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How to Send Large Photo Files Over Email

By Hanna Welch | June 6, 2019 |

greater than 4 minutes

Smart apps such as Viber, Telegram and WhatsApp are making communication easier. In offices, people can now share files while seated across from each other. However, these platforms are not as professional and efficient as email. With all their popularity and glory, email remains a favourite, especially in the professional scenery.

Sometimes, while sending out an email, you might find yourself needing to attach large photos. It’s convenient to send files via email, especially from your smart device. But, when you try to attach large photo files, you come across the annoying “File too large” warning. Keep on reading to find the best ways of sending large photo files over email.

How to Send a Lot of Photos Over Email

Here are some steps on how to send large photo files over email. These tips apply to any instance, even when sending the email from your phone. But, if you are sending out a large number of photo files, its recommended to transfer them to a laptop or desktop prior to sending. Dealing with huge files from a PC is easier than when you do it from a mobile device.

Email is one of the easiest ways to keep in touch but you may face problems if you want to send a lot of photo files. Use our guide for successfully sending large photo files via email.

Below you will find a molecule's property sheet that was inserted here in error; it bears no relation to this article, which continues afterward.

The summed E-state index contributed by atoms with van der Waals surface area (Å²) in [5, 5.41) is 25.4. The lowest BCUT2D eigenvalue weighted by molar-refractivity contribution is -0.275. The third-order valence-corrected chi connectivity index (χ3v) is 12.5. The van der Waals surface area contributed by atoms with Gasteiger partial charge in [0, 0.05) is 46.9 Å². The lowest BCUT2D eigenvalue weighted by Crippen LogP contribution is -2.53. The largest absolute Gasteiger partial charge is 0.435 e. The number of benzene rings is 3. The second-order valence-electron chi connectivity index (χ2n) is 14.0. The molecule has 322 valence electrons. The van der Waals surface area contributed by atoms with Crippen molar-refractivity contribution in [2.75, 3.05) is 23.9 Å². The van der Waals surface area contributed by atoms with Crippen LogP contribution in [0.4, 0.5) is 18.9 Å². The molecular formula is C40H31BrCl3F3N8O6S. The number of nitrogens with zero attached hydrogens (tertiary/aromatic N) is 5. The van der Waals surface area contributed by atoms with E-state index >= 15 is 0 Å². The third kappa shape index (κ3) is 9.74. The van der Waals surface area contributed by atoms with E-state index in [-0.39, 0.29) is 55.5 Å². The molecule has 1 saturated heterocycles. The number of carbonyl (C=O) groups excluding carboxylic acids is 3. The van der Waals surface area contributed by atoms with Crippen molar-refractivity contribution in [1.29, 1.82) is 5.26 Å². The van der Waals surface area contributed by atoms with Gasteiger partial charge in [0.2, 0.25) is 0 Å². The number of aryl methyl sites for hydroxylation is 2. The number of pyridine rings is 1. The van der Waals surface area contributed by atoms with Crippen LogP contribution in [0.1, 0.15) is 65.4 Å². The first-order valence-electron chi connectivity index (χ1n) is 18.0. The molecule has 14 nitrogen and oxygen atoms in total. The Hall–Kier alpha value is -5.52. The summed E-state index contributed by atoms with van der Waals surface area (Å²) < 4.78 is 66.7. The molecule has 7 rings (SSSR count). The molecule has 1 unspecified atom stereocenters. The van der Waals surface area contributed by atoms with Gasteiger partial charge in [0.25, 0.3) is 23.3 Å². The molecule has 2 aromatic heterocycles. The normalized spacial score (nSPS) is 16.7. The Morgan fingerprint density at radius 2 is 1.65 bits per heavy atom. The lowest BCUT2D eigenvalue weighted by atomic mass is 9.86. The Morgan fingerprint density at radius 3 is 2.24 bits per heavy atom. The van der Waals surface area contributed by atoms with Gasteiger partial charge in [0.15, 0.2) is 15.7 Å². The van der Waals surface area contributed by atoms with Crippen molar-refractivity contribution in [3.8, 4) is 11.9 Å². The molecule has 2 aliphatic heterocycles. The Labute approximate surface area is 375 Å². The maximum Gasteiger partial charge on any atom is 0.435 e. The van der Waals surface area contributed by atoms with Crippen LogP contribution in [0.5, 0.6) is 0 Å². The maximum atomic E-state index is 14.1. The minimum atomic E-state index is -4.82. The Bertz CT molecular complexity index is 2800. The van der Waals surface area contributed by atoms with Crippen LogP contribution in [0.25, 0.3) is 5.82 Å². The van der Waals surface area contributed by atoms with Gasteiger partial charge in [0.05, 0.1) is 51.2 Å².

The First Step: Check the Total Size of the Files

Group all the photos that you are trying to send. It would be best to create a folder somewhere on your computer, for example, the desktop. Even if you want to send a portion of the pictures, it would be better, easier and more efficient to create a folder within the current folder. You will notice that managing and handling the attachment becomes easier to complete.

Once all images that you would want to send have been grouped, check their size. To do this, from Windows, select all the files in the particular folder (do so easily by opening the File Explorer window and pressing Ctrl + A). Right click on the selected material and choose “Properties.” You can view the total file size under the ‘Properties’ section. If using a Mac, select all the files you want and simultaneously hit Command-Option-I.

Note the combined size of all files (in MB or GB), you will need to remember it later when you need to determine the size of the file attachment and the limits your email provider allows. Furthermore, size can be used to estimate the time for uploading.

The Second Step: Determining the Time for Upload

When using a slow or mobile internet connection, knowing the time needed for the file or attachment to be done is important. This can be vital in determining whether or not to break your large photos batch into a smaller one or buy more mobile data to complete the connection. If your upload might take a long time, check out the next step.

Third Step: If Necessary, Reduce File Size

Here is how you reduce the overall size of your file:

  • Reduce the resolution to reduce the size. Most photos sent via email don’t get printed out, so it’s ok to reduce the size.